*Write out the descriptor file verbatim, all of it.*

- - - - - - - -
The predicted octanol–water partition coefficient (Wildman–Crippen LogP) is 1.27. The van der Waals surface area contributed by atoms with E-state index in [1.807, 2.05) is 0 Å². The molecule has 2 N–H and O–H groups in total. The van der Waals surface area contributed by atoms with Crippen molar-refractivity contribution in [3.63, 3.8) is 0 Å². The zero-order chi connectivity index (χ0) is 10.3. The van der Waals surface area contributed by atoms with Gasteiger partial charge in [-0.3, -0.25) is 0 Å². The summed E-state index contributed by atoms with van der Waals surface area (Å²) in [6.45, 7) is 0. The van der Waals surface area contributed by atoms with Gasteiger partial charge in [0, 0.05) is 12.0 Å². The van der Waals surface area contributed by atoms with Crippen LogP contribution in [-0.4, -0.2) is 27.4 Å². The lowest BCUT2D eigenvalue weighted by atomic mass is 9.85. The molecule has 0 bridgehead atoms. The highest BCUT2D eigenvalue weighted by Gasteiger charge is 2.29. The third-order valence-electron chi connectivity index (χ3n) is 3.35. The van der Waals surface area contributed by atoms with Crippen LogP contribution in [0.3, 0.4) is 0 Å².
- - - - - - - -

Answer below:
The predicted octanol–water partition coefficient (Wildman–Crippen LogP) is 1.27. The van der Waals surface area contributed by atoms with E-state index in [1.807, 2.05) is 0 Å². The molecule has 2 N–H and O–H groups in total. The van der Waals surface area contributed by atoms with Crippen molar-refractivity contribution in [3.63, 3.8) is 0 Å². The zero-order chi connectivity index (χ0) is 10.3. The van der Waals surface area contributed by atoms with Gasteiger partial charge in [-0.3, -0.25) is 0 Å². The summed E-state index contributed by atoms with van der Waals surface area (Å²) in [6.45, 7) is 0. The van der Waals surface area contributed by atoms with Gasteiger partial charge in [0, 0.05) is 12.0 Å². The van der Waals surface area contributed by atoms with Crippen LogP contribution in [-0.4, -0.2) is 27.4 Å². The lowest BCUT2D eigenvalue weighted by atomic mass is 9.85. The molecule has 0 bridgehead atoms. The highest BCUT2D eigenvalue weighted by Gasteiger charge is 2.29. The third-order valence-electron chi connectivity index (χ3n) is 3.35. The van der Waals surface area contributed by atoms with Crippen LogP contribution in [0.3, 0.4) is 0 Å².